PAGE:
Author Charles Larroque is a native of Jeanerette, Louisiana.
Now residing in Lafayette, he teaches high school, is a bilingual freelance
writer, and a member of several organizations dedicated to the preservation of
Louisiana's Acadian heritage. He has spent more than twenty years as an
educator, specializing in foreign languages and social studies, and currently
teaches in Lafayette Parish's alternative program, “Continuing Academic Program
Mr. Larroque is also a teacher-consultant for the National
Writing Project of Acadiana, and a presenter for the French Writing Institute.
The National Writing Project is an effort by teachers to improve writing in
America. Teachers in the area attend annual summer institutes to prepare for
leadership roles. They then go on to sponsor project programs at their schools
and their neighboring schools.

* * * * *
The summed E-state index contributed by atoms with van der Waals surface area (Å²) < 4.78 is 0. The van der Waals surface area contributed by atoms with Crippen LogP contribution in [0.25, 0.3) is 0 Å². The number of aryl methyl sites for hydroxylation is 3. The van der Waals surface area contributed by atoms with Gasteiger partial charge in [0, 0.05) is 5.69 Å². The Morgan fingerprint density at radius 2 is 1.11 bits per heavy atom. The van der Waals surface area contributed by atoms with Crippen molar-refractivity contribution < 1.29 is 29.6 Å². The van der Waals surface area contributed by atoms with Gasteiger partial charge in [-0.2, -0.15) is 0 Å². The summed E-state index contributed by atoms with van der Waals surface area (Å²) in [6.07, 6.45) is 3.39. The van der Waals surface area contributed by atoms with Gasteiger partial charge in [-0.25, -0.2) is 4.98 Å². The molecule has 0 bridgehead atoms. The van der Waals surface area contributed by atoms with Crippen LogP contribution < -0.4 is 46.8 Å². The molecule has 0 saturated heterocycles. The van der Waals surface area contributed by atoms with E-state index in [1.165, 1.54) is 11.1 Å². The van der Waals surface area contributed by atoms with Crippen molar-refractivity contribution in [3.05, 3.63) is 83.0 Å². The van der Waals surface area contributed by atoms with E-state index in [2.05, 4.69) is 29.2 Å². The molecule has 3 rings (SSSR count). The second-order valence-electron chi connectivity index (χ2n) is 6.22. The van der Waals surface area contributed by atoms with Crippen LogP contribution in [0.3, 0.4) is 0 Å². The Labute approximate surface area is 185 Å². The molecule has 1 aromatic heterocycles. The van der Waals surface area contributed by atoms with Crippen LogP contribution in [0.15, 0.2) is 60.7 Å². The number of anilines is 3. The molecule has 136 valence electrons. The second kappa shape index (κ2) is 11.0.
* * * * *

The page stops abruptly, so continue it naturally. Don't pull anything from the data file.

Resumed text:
He has been named Chevalier dans l'Ordre des
Palmes Académiques by the French Republic and is the recipient of the Prix de
Louisiane. Mr. Larroque is published in English and in French in several
literary reviews, as well as in local newspapers, and is the president of
Louisiane à la carte.
Louisiane à la carte is a non–profit
organization dedicated to the preservation of Louisiana's French heritage and
language through community development. It creates opportunities for
French-speaking Louisiana natives to reconnect with their roots. Aside from
numerous French and English newspaper and magazine articles (both on-line and in
print), Mr. Larroque is the author of Memories of St. Martinville and Memories of Lafayette, both beautiful highlights of their
respective areas' best, and sometimes oldest, attractions and cultural legacies.
The books are available in both English and French.
Mr. Larroque is also a member of the committee
for Acadian Heritage Week, a project to promote greater awareness of the history
of the Acadian people of Louisiana. The committee has designated the fourth week
in September “Acadian Heritage Week” and their primary objective is to produce a
revised Louisiana History curriculum for eighth-grade students statewide. The
committee wants to incorporate more Acadian history that is multidisciplined and